Man ordered to pay US$4,500 to black protesters for violating their right to peacefully protest

Nine black protesters will receive $500 each from a former ice cream shop owner who violated his civil rights. According to the Associated Press, the state’s lawsuit charged David Elmendorf (David Elmendorf) Call 911 with false accusations Anti-peace protesters-call them “barbarians”. Now, in addition to the $4,500 compensation, David is also facing permanent legal consequences.

“Zero tolerance for harassment, intimidation or any form of violence against anyone in New York,” New York Attorney General Letia James Said in the ready release.

The state’s lawsuit accused David of “threatening and harassing” protesters because of their peaceful assembly and his actions violated their rights.

The group traveled to Bumpy’s Polar Freeze in Schenectady, New York, to protest against the racist text that David allegedly wrote. According to reports, this information circulated on social media. In response to their presence, David called 911 and reported that the protesters were armed and threatened to shoot him.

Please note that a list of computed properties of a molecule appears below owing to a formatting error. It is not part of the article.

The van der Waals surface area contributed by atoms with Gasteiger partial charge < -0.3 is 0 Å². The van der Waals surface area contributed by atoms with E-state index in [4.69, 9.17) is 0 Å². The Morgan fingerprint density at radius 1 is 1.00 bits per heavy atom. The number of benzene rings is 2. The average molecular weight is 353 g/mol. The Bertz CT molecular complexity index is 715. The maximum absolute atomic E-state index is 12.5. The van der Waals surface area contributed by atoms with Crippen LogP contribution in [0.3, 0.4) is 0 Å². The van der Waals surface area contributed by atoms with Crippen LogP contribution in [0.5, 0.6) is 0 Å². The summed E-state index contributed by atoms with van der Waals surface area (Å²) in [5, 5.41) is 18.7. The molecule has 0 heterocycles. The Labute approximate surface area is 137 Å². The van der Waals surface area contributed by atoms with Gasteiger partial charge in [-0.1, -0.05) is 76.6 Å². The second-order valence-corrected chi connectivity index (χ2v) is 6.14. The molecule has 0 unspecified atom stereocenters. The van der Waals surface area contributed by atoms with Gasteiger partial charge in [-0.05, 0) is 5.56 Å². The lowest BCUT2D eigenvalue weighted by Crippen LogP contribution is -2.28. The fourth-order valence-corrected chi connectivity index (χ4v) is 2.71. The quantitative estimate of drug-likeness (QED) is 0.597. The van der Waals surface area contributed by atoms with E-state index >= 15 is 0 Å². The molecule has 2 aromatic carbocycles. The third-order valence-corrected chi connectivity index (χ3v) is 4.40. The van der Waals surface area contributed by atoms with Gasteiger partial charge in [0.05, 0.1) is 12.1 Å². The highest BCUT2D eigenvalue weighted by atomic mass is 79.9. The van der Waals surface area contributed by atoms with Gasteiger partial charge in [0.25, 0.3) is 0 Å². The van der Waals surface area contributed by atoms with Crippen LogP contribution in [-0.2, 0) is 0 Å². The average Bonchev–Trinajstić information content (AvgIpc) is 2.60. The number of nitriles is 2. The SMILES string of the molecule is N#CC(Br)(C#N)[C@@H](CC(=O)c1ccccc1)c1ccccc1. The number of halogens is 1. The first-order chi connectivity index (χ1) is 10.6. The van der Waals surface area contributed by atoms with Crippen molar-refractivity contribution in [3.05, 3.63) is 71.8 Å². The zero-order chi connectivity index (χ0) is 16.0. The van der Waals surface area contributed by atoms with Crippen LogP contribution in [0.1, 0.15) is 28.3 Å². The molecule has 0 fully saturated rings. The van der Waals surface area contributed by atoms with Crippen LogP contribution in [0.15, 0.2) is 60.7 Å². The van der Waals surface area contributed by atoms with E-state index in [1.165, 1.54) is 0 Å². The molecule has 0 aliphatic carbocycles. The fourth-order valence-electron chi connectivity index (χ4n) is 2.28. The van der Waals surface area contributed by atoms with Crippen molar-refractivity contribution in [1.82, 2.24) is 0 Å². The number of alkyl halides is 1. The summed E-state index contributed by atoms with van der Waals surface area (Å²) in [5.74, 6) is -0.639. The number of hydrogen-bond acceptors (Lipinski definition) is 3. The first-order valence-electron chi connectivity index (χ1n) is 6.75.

In fact, David was the one who wielded his baton and air rifle while shouting racism at the black protesters. Nevertheless, according to reports, his lawyer James Mermigis called these allegations “absolutely false” and said that David’s name was “disparaged.”

In support of its allegations, the lawsuit mentions a civil statue against “false, race-based police reports.” Last year, a white woman named Amy Cooper called 911 and falsely accused a black man named Christian Cooper of threatening her. Christian recorded that Amy lied directly to the police after asking her to tie her dog on a leash. This was a request from the park area where they were.

This lawsuit against David is the first to rely in part on the statue to prove his case.

Because of his actions, David was permanently banned from “threatening people in the future due to race” and was banned from wielding weapons within 1,000 feet of any peaceful protest and protesters. His lawyer revealed that he is now working in another undisclosed state. It is not clear whether there is a deadline for the payment of these nine payments.

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